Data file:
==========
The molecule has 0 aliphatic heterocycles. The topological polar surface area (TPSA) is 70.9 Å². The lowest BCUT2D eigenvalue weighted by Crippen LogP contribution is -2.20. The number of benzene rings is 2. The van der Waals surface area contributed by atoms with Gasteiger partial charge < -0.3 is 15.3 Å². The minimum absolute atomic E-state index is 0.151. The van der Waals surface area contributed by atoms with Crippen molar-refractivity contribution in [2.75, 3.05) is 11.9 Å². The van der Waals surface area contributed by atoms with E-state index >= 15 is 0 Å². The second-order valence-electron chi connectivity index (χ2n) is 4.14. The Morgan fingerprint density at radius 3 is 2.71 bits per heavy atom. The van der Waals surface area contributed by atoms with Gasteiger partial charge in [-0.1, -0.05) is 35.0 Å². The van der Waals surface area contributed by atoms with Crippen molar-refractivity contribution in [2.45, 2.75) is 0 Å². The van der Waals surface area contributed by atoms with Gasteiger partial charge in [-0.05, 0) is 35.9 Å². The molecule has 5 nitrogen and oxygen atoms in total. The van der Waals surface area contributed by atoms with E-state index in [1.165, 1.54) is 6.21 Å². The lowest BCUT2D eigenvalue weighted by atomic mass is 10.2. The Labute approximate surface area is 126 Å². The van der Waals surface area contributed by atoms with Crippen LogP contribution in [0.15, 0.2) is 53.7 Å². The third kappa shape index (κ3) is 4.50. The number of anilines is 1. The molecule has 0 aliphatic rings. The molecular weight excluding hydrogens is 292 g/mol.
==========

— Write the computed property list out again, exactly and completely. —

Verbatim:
The molecule has 0 aliphatic heterocycles. The topological polar surface area (TPSA) is 70.9 Å². The lowest BCUT2D eigenvalue weighted by Crippen LogP contribution is -2.20. The number of benzene rings is 2. The van der Waals surface area contributed by atoms with Gasteiger partial charge < -0.3 is 15.3 Å². The minimum absolute atomic E-state index is 0.151. The van der Waals surface area contributed by atoms with Crippen molar-refractivity contribution in [2.75, 3.05) is 11.9 Å². The van der Waals surface area contributed by atoms with E-state index >= 15 is 0 Å². The second-order valence-electron chi connectivity index (χ2n) is 4.14. The Morgan fingerprint density at radius 3 is 2.71 bits per heavy atom. The van der Waals surface area contributed by atoms with Gasteiger partial charge in [-0.1, -0.05) is 35.0 Å². The van der Waals surface area contributed by atoms with Crippen molar-refractivity contribution in [2.45, 2.75) is 0 Å². The van der Waals surface area contributed by atoms with Gasteiger partial charge in [-0.05, 0) is 35.9 Å². The molecule has 5 nitrogen and oxygen atoms in total. The van der Waals surface area contributed by atoms with E-state index in [1.165, 1.54) is 6.21 Å². The lowest BCUT2D eigenvalue weighted by atomic mass is 10.2. The Labute approximate surface area is 126 Å². The van der Waals surface area contributed by atoms with Crippen LogP contribution in [0.15, 0.2) is 53.7 Å². The third kappa shape index (κ3) is 4.50. The number of anilines is 1. The molecule has 0 aliphatic rings. The molecular weight excluding hydrogens is 292 g/mol.